def exception

Update graphql_controller

The last piece is a GraphqlController update. It’s simple. Just add set_csrf_token method and the custom strategy.

# app/controllers/graphql_controller.rb
class GraphqlController < ApplicationController
  # If accessing from outside this domain, nullify the session
  # This allows for outside API access while preventing CSRF attacks,
  # but you'll have to authenticate your user separately
  # protect_from_forgery with: :null_session
  protect_from_forgery with: MiniBlogStrategy
  after_action :set_csrf_token

  def execute
    # ...

  # ...
  # ...

Try CSRF Protection

All are ready. Let’s see CSRF Protection is working. The GraphQL client used here is Postman since its HTTP request/response header handling is great.

The first step is the userLogin mutation. Open Postman, then:

  • select POST for HTTP method
  • input http://localhost:3000/graphql
  • select Body
  • select GraphQL

Right after GraphQL is selected, Postman makes a schema fetch query. As in the image below, “Schema Fetched” status appears.

What happened behind the scene? The GraphQL request comes to GraphQLController. Sine the HTTP request header doesn’t include x-csrf-token header, session reset was performed following the unverified strategy. At the same time, the cookie and session are returned. If we look at the terminal where Rails is running, “Can’t verify CSRF token authenticity.” should be spotted among the bunch of outputs.

img: postman schema fetch img: postman schema fetch cookie session

The userLogin mutation looks like below:

mutation login {
        email: ""
        password: "password!"
    ) {
        credentials {

Write the mutation and click “Send” button. Again, we’ll see “Can’t verify CSRF token authenticity.” on the terminal, but get the CSRF-TOKEN cookie and session in the HTTP response header.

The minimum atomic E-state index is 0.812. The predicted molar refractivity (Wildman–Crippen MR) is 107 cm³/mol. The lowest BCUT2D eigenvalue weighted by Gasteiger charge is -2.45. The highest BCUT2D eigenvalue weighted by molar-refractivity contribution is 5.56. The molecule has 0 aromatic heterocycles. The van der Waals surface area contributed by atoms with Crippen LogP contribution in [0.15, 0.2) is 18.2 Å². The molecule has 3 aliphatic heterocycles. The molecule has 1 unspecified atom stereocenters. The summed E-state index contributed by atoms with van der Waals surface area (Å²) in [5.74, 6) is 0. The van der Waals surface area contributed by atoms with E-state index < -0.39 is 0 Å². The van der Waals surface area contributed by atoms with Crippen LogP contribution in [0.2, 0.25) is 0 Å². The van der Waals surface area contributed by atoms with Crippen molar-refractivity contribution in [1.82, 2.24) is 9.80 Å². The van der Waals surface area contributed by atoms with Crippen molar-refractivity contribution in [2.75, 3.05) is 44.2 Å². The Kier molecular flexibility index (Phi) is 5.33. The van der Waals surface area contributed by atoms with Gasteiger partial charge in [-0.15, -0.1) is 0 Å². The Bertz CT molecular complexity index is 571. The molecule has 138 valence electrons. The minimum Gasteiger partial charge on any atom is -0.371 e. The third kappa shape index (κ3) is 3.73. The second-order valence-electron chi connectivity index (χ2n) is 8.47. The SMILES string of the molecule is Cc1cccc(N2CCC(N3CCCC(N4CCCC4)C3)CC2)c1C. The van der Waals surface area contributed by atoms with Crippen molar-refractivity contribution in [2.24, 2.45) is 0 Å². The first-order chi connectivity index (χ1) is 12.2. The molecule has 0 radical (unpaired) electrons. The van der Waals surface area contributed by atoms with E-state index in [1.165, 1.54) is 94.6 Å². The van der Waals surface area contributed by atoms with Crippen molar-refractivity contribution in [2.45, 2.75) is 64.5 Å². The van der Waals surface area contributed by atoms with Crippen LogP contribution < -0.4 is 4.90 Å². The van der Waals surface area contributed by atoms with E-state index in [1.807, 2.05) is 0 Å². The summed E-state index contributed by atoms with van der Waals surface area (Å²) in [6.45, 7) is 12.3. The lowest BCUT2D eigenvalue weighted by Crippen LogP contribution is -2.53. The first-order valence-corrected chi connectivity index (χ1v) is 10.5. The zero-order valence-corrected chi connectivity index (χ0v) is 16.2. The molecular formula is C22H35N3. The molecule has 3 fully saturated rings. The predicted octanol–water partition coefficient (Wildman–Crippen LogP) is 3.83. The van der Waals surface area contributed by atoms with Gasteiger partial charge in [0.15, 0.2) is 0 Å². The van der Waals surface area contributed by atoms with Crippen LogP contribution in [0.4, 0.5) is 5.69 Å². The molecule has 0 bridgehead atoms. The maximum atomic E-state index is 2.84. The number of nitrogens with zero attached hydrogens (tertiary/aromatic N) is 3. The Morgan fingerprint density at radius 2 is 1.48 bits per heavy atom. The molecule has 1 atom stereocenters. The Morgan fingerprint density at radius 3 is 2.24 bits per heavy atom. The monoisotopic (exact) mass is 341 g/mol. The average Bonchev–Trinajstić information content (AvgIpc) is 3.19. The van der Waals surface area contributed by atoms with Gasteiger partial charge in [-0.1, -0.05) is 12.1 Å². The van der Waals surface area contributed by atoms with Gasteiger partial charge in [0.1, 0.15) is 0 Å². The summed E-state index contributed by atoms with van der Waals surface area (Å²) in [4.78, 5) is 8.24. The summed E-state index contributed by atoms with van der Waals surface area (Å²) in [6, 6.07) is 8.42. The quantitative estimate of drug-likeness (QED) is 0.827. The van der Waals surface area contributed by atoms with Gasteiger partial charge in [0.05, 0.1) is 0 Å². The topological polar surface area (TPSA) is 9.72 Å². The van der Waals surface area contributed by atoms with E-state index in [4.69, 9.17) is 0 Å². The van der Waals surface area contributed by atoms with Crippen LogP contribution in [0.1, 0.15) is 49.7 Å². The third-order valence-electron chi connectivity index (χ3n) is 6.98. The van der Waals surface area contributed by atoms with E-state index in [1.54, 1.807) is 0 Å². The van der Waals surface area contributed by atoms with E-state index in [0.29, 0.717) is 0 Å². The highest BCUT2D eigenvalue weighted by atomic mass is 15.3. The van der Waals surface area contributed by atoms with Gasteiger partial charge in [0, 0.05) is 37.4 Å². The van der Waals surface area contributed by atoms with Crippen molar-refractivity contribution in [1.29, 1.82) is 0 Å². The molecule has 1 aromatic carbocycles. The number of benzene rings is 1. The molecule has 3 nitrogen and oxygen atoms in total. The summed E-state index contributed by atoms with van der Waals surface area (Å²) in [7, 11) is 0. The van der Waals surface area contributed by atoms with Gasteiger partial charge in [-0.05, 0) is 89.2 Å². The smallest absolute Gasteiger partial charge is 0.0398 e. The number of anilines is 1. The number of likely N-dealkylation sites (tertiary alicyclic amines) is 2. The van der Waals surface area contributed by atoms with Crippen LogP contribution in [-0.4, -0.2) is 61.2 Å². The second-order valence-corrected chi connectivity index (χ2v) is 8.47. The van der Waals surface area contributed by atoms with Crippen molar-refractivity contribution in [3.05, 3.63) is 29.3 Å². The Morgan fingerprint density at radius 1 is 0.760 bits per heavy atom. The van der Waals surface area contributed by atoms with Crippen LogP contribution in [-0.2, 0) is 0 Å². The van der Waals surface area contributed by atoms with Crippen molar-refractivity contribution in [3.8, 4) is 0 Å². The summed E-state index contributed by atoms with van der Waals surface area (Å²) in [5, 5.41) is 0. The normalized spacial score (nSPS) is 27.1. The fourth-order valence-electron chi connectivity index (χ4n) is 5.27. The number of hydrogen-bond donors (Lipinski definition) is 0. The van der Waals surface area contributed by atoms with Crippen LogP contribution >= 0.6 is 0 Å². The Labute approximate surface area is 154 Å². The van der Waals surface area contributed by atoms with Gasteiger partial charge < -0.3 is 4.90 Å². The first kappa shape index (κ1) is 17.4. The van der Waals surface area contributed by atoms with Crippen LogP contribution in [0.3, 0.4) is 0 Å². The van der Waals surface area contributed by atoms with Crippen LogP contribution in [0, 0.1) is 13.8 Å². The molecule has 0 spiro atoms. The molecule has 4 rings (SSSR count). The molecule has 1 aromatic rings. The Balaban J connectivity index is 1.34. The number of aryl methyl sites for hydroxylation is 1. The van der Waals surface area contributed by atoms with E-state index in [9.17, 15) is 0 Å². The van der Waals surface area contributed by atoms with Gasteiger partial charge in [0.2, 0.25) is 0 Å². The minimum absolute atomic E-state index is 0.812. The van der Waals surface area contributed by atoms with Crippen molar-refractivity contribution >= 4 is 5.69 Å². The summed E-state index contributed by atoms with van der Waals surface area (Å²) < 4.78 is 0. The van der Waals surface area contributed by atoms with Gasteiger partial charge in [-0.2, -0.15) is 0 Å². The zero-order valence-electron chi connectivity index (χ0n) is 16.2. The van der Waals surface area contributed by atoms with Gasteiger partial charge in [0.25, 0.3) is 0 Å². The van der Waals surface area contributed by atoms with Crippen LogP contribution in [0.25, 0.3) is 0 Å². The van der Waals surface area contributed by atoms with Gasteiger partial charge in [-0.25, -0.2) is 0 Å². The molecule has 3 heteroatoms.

img: postman login query img: postman login query cookie session

The next step is to make posts or users query. For example, posts query looks like below:

query {
    posts {

Add X-CSRF-TOKEN to the HTTP request header. The token can be seen in the login response’s header, so copy and paste it to the value column. Also, make sure the session is set in the cookie. Write the query and click “Send” button.

img: postman posts query x-csrf token img: postman posts query session img: postman posts query

Let’s see CSRF verification failure. Click check box on the left of X-CSRF-TOKEN to deactivate. The header won’t be sent. Now we see ActionController::InvalidAuthenticityToken exception. On the terminal where Rails is running, “Can’t verify CSRF token authenticity.” appears again. That means the exception strategy is working.

img: postman posts query failure

Lastly, let’s try postCreate mutation. The mutation looks like below:

mutation create_post {
    postCreate(input: {
        title: "This is a test post title",
        content: "This is a test post content."
    }) {
        post {

As explained in the previous post, access-token, client and uid should be set in the HTTP request header in addition to X-CSRF-TOKEN and session. Previously tried userLogin mutation gave us those three values already. Set those to the request header. Make sure the session is attached in the cookie if the GraphQL client is not Postman.

img: postman create post headers

Write the mutation query and click “Send” button.

img: postman create post query

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The example Rails app code is on the GitHub repo. Please see